Now that it’s clear what expectations consumers have for content in different industries, how does the content affect the brand? The Wave study examined the effect of content in terms of 9 different communication goals along the customer journey – including Awareness (the likelihood that the consumer remembers the brand), Desire (how it makes the brand/company more desirable) and Trial (its ability to persuade consumers to try a brand).

Let's look at an example of the results in the field of finance: When a brand's content creates the perception of a knowledge broker, there's a win-win situation. With new insight, the consumer can impress and gain respect from friends on social media. The brand has successfully engaged a consumer in its target audience, who is then persuaded to specifically consider this brand when planning a purchase. Based on Wave data, it's possible to show the effect of certain types of content on different communication goals.

Commication goals through content

It's not only brands that use content marketing: It’s also consumers.

Just like brands pursue content marketing, so too does almost every consumer – though perhaps not always consciously. This is why 74 percent of Germans have already shared content online, and behind everything shared, there is always a personal recommendation. For example, when information about the latest study results is posted on a personal Facebook or Twitter account, the user not only wants to provide information but also wants to appear knowledgeable.

What is shared is similar all over the world: information that’s particularly funny that allows us to express our personality. However, there is a gender difference: Women are more practical in their content preferences while men are more playful. It also seems that women are more concerned with the reactions of their friends.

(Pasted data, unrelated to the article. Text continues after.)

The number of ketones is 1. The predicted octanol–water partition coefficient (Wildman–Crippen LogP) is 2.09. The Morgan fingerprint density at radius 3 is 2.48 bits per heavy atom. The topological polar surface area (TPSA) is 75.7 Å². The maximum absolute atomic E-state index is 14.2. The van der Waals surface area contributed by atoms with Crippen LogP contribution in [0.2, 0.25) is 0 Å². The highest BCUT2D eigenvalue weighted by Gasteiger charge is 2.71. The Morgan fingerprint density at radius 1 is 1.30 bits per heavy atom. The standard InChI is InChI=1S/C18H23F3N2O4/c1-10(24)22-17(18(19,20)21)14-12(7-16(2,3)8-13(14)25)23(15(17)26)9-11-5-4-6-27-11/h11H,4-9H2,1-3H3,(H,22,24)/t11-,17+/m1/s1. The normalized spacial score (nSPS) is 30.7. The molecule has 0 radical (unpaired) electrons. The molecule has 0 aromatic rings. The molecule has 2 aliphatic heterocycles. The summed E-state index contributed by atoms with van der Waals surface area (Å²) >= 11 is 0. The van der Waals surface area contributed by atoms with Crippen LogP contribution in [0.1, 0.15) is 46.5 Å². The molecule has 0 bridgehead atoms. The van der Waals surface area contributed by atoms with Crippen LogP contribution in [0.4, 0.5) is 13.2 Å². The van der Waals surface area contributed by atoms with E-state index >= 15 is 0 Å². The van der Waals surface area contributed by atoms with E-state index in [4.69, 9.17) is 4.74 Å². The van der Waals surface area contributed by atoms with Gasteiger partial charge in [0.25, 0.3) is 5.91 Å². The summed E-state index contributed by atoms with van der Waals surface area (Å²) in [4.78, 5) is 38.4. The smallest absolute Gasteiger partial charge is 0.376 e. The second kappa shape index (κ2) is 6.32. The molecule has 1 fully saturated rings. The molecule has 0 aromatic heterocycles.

content that consumers share based on gender

The consumer is the key to success.

Only when brands note which types of content their target audience values, and will even share on social media, can they stand out from all the content available on the Internet.


 


Join our over 53,000 customers world-wide
and use Textbroker for your Content Marketing.
Register now for free

About the Authors:

digital and social media research expert

Jessica Seis has been Head of Research with the Frankfurt media agency UM since 2011. She advises advertisers, such as Media Markt, Bridgestone, and Zurich Insurance, in matters of media and advertising research. Her particular expertise lies in the area of Digital and Social Media Research and includes "Wave," the world's largest social-media study.

digital media and advertising research expert

Philipp Buhse has been Junior Researcher with the Frankfurt media agency UM since May 2014. In this role, he supervises advertisers, such as Ecco, Häagen-Dazs, and Napapijri, in matters of media and advertising research. His many research areas include Digital and Social Media Research as well as "Wave," the world's largest social-media study.


Similar posts


No comments available


Do you have a question or an opinion on the article? Share it with us!

Your email address will not be published. Required fields are marked *

*
*

Managed-Service

Textbroker offers an extended level of service with the Managed Service option. Managed Service gives you additional support and a personal account manager when you want us to manage your projects for you. Find out more here.

Request a quote

Self-Service

Do you need up-to-date content? Then manage your project through Textbroker’s Self-Service. You choose the quality level, price, and author for your content.

Register for free!

Authors

Thousands of authors from around the globe earn money with Textbroker, the leading provider of unique, custom content. Become a Textbroker author now and access thousands of projects to choose from.

Register for free!